Told You So - A Sneak Peek (Prologue)

Here's a sneak peek at how Nick and Bethany's story starts. Well, their story started years ago, but New Year's changed everything for them. Fate has been throwing them together off-and-on since they were in the eighth grade, and New Year's was only one of many more curveballs to come.

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New Year’s Eve

The night is dark, the road covered in snow, and my heart thumps in time with the blinker as Nick turns onto Main Street.

“Are you all right?” His voice is tentative and breaks the charged silence that hangs in the warm air blasting from the heater—it’s thick and almost smothering in my panic, but I can’t stop shaking. I don’t think it’s because of the cold, though.

“Not really,” I rasp. “It’s twelve degrees outside and my baby brother is out there.” Alone.

My mind races with unease, but my vision is still a little hazy from too much sparkling wine. I press my eyelids closed and take a deep breath. When I blink them open, I force the night surrounding us into focus. “This is all my fault.”

I peer out at the passing streetlights and each of my panicked breaths steam up the passenger side window. I knew I shouldn’t have gone out partying tonight—I knew something like this would happen. “I shouldn’t have left him.”

“Left him?” Nick grinds out. “Left him where? Jesus, Bethany. I know you like to party, but you left him—alone?” His voice is sharp and drips with judgement, more than I can stomach right now.

“No.” I laugh bitterly. “I didn’t leave him alone. You have no idea what you’re talking about, Nick.” I glare at him, staring into his wide, hazel eyes.

“I know enough,” he says caustically, a strand of brown hair falling into his face.

“Excuse me?” I have no idea what Nick thinks he knows about me, but he’s clueless if it’s that I would ever put my brother in danger. “What the hell is that supposed to mean? You know nothing about me, no matter what you might think.” I shake my head, scoffing at my idiocy. “I confide in you when I’m like, twelve, and you think you have me and my life all figured out?” The words form and roll off my tongue too easily, and I’ve had too many drinks tonight to stop them. “You’re clueless, Nick, no matter what you and your perfect, preppy group of friends think. So just mind your own business.”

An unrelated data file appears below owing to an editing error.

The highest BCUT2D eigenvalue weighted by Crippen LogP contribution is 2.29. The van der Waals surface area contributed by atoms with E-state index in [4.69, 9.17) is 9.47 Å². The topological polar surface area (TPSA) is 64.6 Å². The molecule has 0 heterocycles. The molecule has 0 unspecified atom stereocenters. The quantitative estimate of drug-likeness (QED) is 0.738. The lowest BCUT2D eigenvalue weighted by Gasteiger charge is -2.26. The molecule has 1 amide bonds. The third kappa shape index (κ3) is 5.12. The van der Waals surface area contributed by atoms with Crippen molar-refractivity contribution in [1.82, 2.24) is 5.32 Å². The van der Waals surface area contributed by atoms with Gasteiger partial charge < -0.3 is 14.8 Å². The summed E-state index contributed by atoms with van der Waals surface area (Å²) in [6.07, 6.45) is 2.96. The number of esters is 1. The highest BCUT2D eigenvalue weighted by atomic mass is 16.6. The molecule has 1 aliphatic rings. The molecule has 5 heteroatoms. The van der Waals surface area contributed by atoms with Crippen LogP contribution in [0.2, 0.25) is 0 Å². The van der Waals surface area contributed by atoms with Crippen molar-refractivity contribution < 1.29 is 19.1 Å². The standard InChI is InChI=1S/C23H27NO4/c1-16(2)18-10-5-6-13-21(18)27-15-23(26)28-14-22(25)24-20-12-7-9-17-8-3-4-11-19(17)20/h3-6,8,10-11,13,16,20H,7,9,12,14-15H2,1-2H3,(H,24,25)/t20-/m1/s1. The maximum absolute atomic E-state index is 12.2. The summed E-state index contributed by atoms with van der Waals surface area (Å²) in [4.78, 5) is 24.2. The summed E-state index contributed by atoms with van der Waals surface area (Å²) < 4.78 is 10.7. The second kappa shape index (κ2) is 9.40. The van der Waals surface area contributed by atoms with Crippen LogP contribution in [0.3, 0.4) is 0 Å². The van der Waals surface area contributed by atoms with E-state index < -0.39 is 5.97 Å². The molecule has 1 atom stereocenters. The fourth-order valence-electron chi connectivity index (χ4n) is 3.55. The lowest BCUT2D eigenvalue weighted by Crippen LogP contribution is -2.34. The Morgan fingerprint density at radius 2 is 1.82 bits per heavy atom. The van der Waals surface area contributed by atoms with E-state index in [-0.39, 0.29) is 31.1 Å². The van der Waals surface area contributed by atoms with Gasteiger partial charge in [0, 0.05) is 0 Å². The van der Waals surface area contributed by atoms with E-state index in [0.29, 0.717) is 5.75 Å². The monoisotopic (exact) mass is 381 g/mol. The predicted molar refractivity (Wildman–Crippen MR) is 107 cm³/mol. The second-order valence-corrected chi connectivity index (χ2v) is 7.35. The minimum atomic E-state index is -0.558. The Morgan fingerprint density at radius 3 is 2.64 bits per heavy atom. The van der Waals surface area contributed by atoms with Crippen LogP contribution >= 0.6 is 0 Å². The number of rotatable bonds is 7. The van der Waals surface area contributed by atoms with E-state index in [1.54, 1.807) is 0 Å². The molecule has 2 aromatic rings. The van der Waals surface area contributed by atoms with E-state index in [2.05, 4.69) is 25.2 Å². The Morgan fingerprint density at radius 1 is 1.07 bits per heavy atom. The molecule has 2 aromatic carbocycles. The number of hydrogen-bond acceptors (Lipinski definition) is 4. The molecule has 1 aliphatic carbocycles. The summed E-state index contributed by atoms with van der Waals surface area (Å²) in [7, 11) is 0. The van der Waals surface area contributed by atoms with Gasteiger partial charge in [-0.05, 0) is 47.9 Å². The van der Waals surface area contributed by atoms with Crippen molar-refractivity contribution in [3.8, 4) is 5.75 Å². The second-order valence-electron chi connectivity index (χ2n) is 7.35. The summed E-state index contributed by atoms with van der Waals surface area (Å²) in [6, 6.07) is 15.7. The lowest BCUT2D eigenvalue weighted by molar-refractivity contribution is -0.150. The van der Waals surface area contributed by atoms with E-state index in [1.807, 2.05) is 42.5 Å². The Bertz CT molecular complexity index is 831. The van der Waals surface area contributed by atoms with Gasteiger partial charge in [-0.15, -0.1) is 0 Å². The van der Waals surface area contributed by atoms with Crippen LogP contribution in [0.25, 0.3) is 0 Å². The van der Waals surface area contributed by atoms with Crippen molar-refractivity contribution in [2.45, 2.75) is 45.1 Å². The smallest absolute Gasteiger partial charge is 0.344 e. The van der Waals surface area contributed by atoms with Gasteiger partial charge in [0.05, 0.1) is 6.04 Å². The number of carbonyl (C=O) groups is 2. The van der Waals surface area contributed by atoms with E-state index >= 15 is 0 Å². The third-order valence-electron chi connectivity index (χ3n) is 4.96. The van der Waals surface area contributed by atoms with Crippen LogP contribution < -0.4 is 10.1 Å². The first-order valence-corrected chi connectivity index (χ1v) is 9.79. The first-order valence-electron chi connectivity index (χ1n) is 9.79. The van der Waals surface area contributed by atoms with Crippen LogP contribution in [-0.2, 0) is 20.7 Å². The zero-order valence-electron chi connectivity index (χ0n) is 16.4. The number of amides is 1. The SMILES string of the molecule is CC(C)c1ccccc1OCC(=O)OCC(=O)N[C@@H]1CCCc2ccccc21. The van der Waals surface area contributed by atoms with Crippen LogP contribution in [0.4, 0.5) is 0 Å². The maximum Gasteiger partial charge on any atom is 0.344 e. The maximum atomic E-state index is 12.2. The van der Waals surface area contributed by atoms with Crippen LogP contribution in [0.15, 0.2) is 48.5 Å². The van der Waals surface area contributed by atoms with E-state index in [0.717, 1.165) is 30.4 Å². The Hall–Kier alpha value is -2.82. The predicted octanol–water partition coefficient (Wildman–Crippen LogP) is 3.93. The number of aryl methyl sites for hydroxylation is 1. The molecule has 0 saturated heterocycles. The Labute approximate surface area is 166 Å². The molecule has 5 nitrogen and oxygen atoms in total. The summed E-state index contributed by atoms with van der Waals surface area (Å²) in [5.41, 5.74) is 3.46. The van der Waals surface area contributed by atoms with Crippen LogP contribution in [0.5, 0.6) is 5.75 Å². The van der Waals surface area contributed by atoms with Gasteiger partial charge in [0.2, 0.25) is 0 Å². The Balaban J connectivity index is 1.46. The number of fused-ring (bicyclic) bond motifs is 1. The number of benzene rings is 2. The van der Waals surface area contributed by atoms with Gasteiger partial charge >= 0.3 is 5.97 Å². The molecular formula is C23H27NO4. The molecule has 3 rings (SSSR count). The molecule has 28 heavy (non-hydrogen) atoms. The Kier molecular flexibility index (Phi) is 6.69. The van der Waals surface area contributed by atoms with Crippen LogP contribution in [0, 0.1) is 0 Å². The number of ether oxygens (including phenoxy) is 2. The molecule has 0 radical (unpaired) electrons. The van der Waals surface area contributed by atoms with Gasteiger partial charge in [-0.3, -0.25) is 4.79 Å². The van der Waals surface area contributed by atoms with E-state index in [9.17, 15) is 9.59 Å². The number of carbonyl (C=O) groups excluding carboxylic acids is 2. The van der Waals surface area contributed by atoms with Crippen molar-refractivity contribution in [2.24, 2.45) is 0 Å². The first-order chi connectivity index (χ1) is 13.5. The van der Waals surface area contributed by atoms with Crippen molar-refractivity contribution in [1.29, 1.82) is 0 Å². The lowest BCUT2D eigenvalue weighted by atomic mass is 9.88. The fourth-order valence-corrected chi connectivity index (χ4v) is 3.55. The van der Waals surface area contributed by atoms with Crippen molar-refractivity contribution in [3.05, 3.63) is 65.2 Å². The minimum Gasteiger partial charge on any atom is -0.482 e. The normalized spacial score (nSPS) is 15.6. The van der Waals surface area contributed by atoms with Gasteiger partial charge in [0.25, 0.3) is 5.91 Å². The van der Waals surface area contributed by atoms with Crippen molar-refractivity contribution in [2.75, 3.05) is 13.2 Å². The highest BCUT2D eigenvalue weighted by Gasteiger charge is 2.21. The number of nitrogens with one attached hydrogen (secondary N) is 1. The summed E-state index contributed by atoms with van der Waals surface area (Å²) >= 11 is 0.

“Hey, I might be clueless, but I could’ve left you freaking out in the parking lot at Lick’s.” His anger is sobering, and he’s right. I have no idea what I would be doing right now if he hadn’t offered to help me.

Balling my purse strap in my hands, I force myself to calm down. The constant tug and pull between Nick and me is not something I can deal with right now. Unable to meet his eyes, I peer out the window, willing Jesse’s form to come into view.

“I told you I would help you, and I will,” Nick says, breaking the wounded silence. He rests his hand on mine. “I’m just—I’m really confused right now.” His eyes shift back to the road. “You have an AWOL brother, and I have no clue what happened,” he says more calmly, and his fingers squeeze mine reassuringly.

His touch makes me feel like I’m sixteen again. His hand is big and warm, and I can’t tear my gaze away from the way it wraps around mine. The last time he held my hand we were only kids, and even if I’m not as innocent, Nick still affects me the same way. Only, this time he smells of Old Spice and his voice is more commanding. Even now, after all these years and what’s transpired between us, I feel emboldened and want to confide in him again.

“Thank you for helping me,” I say and pull my hand away from his.

He looks at me askance. “You’re welcome, but you’re not very forthcoming with information, you know? You never have been.” It’s a light-hearted jibe that I appreciate in the tension, and I choke out a sad, pathetic laugh. All I remember from the day we first met are my tears and Nick’s infectious smile. It was comforting and pulled me in. It’s stuck with me ever since.

“I guess very little changes, despite the years,” I think aloud. “It’s exhausting, you know. Keeping it all in.”

“So, tell me what happened,” he urges.

“I don’t know what happened after I left, but I needed to get out of the house tonight. I should’ve stayed, I knew I should have, but I just . . . you don’t know what it’s like. It’s never enough, nothing is ever enough.” My voice is foreign to me, desperate like I haven’t heard it in a while, and I do everything I can to reel my frayed emotions back in and spare us both the humiliation of my impending breakdown. In spite of the alcohol in my blood and the fear clouding my mind, I have to keep it together long enough to find Jesse and get him home.

Running my fingers through my loose curls, I take a deep breath. Sweat still lingers on my skin from dancing in a drunken throng of handsy party-goers. “If I would’ve slept in just a little bit longer this morning,” I say under my breath, “none of this would’ve happened.” I would’ve missed my dad’s homecoming, as well as his disappointment, and I would’ve stayed home tonight with Jesse.